The Artisan’s Studio, Cedar Rapids, 1924
At this window bench Hattie would survey
the bustling alley behind First Ave.
Here’s the telephone niche – one shelf for her
to converse while reclining on the bench,
a higher shelf so he could chat standing
beside his easel, paintbrush in one hand,
smoldering fag in the other. Outside
the window, under the gable, a large
iron eye that once held block and tackle
used to haul bales up through the hayloft door.
The hissing steam heat, free from pipes beneath
the streets, and the radiator cover,
tin stamped by his devoted junior high
art students in a pattern of flowers –
calendulas – to which he would apply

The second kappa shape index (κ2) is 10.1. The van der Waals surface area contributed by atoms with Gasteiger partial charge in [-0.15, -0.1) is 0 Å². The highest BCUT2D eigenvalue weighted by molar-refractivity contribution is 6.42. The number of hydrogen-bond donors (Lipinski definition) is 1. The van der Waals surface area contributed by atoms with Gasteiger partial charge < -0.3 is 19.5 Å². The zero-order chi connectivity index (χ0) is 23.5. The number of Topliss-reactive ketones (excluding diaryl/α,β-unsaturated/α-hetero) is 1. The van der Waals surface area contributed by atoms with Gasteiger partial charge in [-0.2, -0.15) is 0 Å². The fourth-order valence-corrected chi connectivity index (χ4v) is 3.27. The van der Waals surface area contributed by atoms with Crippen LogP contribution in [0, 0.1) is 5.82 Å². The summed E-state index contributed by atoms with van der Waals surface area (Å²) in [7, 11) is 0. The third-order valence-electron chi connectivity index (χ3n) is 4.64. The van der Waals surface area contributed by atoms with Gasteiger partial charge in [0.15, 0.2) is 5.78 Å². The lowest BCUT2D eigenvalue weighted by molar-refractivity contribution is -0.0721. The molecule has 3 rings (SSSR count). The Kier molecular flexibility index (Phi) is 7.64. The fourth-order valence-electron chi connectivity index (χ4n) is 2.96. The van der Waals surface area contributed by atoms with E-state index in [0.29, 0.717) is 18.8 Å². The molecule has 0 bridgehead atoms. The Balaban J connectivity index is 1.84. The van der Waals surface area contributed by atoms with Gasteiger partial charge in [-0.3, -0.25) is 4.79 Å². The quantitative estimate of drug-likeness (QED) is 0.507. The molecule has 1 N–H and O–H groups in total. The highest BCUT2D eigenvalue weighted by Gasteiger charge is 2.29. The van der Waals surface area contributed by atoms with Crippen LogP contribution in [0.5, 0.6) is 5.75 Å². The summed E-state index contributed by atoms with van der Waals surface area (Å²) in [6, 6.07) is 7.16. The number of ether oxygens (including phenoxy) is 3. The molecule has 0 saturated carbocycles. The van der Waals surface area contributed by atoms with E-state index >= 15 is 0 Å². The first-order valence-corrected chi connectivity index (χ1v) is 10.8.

paint and tinted glaze to give a bronze age.
And filling the floor gap where hay was once
tossed down to the manger for the horses,
a sunken bathtub so he could stand up-
right in the tiny room while showering.
And where he bumped out a wall to add light,
a window for afternoons and sunsets,
he built an array of compartments and
pigeonholes, and near the top, seven feet
off the floor, a small drawer, where he kept
vestigial echoes of his heart’s secret.
David Duer is currently a docent guide at the University of Iowa's Stanley Museum of Art and the Cedar Rapids Museum of Art, where he’s come to know the works he writes about intimately. His work has been published in Ascent, Exquisite Corpse, Milkweed Chronicle, North American Review, and Poetry, among others.
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